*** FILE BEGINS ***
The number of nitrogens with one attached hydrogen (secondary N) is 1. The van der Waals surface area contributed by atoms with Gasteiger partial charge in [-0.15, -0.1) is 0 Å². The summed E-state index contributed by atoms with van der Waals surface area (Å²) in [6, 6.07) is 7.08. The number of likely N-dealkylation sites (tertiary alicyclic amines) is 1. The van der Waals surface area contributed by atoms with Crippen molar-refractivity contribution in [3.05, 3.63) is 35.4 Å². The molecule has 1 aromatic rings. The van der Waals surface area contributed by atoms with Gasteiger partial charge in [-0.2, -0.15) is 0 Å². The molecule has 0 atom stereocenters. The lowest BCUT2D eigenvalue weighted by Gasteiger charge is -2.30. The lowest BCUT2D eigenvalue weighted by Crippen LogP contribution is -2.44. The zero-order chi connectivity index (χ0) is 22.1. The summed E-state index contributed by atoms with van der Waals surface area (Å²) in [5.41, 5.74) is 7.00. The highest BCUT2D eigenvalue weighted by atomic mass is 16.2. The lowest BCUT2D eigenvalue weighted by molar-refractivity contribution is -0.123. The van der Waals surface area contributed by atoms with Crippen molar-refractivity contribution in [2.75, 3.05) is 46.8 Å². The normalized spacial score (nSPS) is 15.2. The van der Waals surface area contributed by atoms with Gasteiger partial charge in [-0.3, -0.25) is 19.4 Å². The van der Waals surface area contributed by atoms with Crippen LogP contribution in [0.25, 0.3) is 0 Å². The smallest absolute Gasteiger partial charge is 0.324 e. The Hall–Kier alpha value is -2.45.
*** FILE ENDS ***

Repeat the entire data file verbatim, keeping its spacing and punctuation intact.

The number of nitrogens with one attached hydrogen (secondary N) is 1. The van der Waals surface area contributed by atoms with Gasteiger partial charge in [-0.15, -0.1) is 0 Å². The summed E-state index contributed by atoms with van der Waals surface area (Å²) in [6, 6.07) is 7.08. The number of likely N-dealkylation sites (tertiary alicyclic amines) is 1. The van der Waals surface area contributed by atoms with Crippen molar-refractivity contribution in [3.05, 3.63) is 35.4 Å². The molecule has 1 aromatic rings. The van der Waals surface area contributed by atoms with Gasteiger partial charge in [-0.2, -0.15) is 0 Å². The molecule has 0 atom stereocenters. The lowest BCUT2D eigenvalue weighted by Gasteiger charge is -2.30. The lowest BCUT2D eigenvalue weighted by Crippen LogP contribution is -2.44. The zero-order chi connectivity index (χ0) is 22.1. The summed E-state index contributed by atoms with van der Waals surface area (Å²) in [5.41, 5.74) is 7.00. The highest BCUT2D eigenvalue weighted by atomic mass is 16.2. The lowest BCUT2D eigenvalue weighted by molar-refractivity contribution is -0.123. The van der Waals surface area contributed by atoms with Crippen molar-refractivity contribution in [2.75, 3.05) is 46.8 Å². The normalized spacial score (nSPS) is 15.2. The van der Waals surface area contributed by atoms with Gasteiger partial charge in [-0.3, -0.25) is 19.4 Å². The van der Waals surface area contributed by atoms with Crippen LogP contribution in [0.25, 0.3) is 0 Å². The smallest absolute Gasteiger partial charge is 0.324 e. The Hall–Kier alpha value is -2.45.